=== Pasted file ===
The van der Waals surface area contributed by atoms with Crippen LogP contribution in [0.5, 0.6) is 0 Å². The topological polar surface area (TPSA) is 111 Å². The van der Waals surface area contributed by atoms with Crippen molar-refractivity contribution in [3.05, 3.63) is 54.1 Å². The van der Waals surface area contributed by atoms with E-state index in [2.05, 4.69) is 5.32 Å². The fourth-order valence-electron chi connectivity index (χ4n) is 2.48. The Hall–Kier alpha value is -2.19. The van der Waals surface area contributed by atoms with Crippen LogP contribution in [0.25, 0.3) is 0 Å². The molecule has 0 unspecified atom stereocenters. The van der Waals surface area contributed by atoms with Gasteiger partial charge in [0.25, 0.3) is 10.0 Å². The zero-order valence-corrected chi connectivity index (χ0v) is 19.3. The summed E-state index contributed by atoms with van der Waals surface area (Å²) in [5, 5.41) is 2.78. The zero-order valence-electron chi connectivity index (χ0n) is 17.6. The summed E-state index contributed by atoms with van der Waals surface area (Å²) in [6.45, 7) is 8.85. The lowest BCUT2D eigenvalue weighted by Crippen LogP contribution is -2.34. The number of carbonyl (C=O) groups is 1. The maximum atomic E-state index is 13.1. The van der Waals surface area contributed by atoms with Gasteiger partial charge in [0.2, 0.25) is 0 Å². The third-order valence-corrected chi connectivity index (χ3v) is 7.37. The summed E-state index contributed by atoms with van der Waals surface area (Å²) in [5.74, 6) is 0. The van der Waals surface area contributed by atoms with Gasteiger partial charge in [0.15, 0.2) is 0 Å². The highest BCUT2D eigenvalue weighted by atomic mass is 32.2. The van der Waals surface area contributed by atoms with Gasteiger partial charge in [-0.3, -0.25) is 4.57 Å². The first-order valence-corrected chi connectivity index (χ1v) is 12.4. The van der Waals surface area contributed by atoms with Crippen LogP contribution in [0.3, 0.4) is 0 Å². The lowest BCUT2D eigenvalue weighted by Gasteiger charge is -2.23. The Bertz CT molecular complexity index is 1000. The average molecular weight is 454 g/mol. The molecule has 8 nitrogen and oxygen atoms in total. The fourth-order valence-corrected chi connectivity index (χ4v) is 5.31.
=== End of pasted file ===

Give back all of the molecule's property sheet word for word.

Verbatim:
The van der Waals surface area contributed by atoms with Crippen LogP contribution in [0.5, 0.6) is 0 Å². The topological polar surface area (TPSA) is 111 Å². The van der Waals surface area contributed by atoms with Crippen molar-refractivity contribution in [3.05, 3.63) is 54.1 Å². The van der Waals surface area contributed by atoms with E-state index in [2.05, 4.69) is 5.32 Å². The fourth-order valence-electron chi connectivity index (χ4n) is 2.48. The Hall–Kier alpha value is -2.19. The van der Waals surface area contributed by atoms with Crippen LogP contribution in [0.25, 0.3) is 0 Å². The molecule has 0 unspecified atom stereocenters. The van der Waals surface area contributed by atoms with Gasteiger partial charge in [0.25, 0.3) is 10.0 Å². The zero-order valence-corrected chi connectivity index (χ0v) is 19.3. The summed E-state index contributed by atoms with van der Waals surface area (Å²) in [5, 5.41) is 2.78. The zero-order valence-electron chi connectivity index (χ0n) is 17.6. The summed E-state index contributed by atoms with van der Waals surface area (Å²) in [6.45, 7) is 8.85. The lowest BCUT2D eigenvalue weighted by Crippen LogP contribution is -2.34. The number of carbonyl (C=O) groups is 1. The maximum atomic E-state index is 13.1. The van der Waals surface area contributed by atoms with Gasteiger partial charge in [0.2, 0.25) is 0 Å². The third-order valence-corrected chi connectivity index (χ3v) is 7.37. The summed E-state index contributed by atoms with van der Waals surface area (Å²) in [5.74, 6) is 0. The van der Waals surface area contributed by atoms with Gasteiger partial charge in [0.15, 0.2) is 0 Å². The highest BCUT2D eigenvalue weighted by atomic mass is 32.2. The van der Waals surface area contributed by atoms with Gasteiger partial charge in [-0.3, -0.25) is 4.57 Å². The first-order valence-corrected chi connectivity index (χ1v) is 12.4. The van der Waals surface area contributed by atoms with Crippen LogP contribution in [0.3, 0.4) is 0 Å². The lowest BCUT2D eigenvalue weighted by Gasteiger charge is -2.23. The Bertz CT molecular complexity index is 1000. The average molecular weight is 454 g/mol. The molecule has 8 nitrogen and oxygen atoms in total. The fourth-order valence-corrected chi connectivity index (χ4v) is 5.31.